Keep it Clean During Flu Season :
We are getting into the cold winter months and that can only mean one thing; its flu season. Some of my co-workers have already been out sick and many of us are doing our best to stay healthy this time of year. Some people have already prepared themselves by getting their annual flu shots, others are stocking up on multi-vitamins and everyone should be sure to constantly wash their hands.
In efforts for keep everyone healthy, most work places try to prevent infections and eliminate germs. Especially in the healthcare environment, this has become an increasing concern. Now more than ever, it is imperative to effectively track the results of sanitation efforts in the work place. ATP (adenosine triphosphate) monitoring systems are some of the newest and most exciting methods that facilities are using to monitor sanitation efforts. When utilized with accompanying data processing software, results can be tracked and analyzed over time to document improving performance. The procedure starts by defining a test plan in the software.
The science behind ATP sanitation monitoring systems is two chemicals, luciferin and luciferase, combining with ATP in their cells to produce light. This reaction, referred to as bioluminescence when it's in nature, and chemiluminscence when incorporated into a commercial product, is the basic principal of all ATP sanitation monitoring systems.
The second major element of an ATP sanitation monitoring system is the use of a luminometer to measure the light produced by the reaction of ATP with lucifein and luciferase. The luminometer contains a device, either a photo-multiplier or photo-diode, which detects the amount of light that is being produced from the chemiluminiscent reaction occurring in the sampling process.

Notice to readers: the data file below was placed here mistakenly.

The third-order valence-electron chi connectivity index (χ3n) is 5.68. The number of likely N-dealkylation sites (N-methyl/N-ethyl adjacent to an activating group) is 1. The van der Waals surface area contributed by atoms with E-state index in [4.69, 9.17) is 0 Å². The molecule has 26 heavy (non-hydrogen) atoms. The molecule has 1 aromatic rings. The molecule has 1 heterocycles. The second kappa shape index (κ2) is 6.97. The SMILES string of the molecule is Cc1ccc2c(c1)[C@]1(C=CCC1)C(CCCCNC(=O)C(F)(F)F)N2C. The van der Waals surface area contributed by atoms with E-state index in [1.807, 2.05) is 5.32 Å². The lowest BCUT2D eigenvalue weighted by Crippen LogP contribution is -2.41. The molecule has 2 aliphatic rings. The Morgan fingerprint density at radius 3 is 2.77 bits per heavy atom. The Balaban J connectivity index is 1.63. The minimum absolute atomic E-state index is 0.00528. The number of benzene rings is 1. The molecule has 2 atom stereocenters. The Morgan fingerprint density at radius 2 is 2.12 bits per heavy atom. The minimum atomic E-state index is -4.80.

The procedure is to sample a surface with the supplied sampler. Within the sampler, the collected sample is mixed with the activating chemicals. The luminometer measures the resulting light. The more ATP collected the more relative light units (RLU's) the luminometer will report. RLU results are typically reported in a matter of seconds.
Even though ATP is a good tool for monitoring surface cleanliness, users must remember it does not detect everything. ATP is in living eukaryotic (animal) cells and in self -replicating proklaryotic (microbial) cells. ATP is not present in viruses nor is it present in biological components such as protein, carbohydrate, hemoglobin and lipids, soils typically found on surgical instruments. Thus if ATP is found on a surface it indicates there are still has living microorganisms or viable human cells, but not organic soils from clinical-use of instruments. Remember that ATP is not specific to any one organism. Also remember that RLU values from one brand of ATP system does not necessarily equate to those in another.
ATP sanitation monitoring is a quick and simple tool for healthcare facilities to monitor the effectiveness of their cleaning efforts on environmental surfaces. It helps the staff follow a process that determines when a properly sanitized working environment has been achieved, resulting in a safer environment for patients and healthcare workers alike.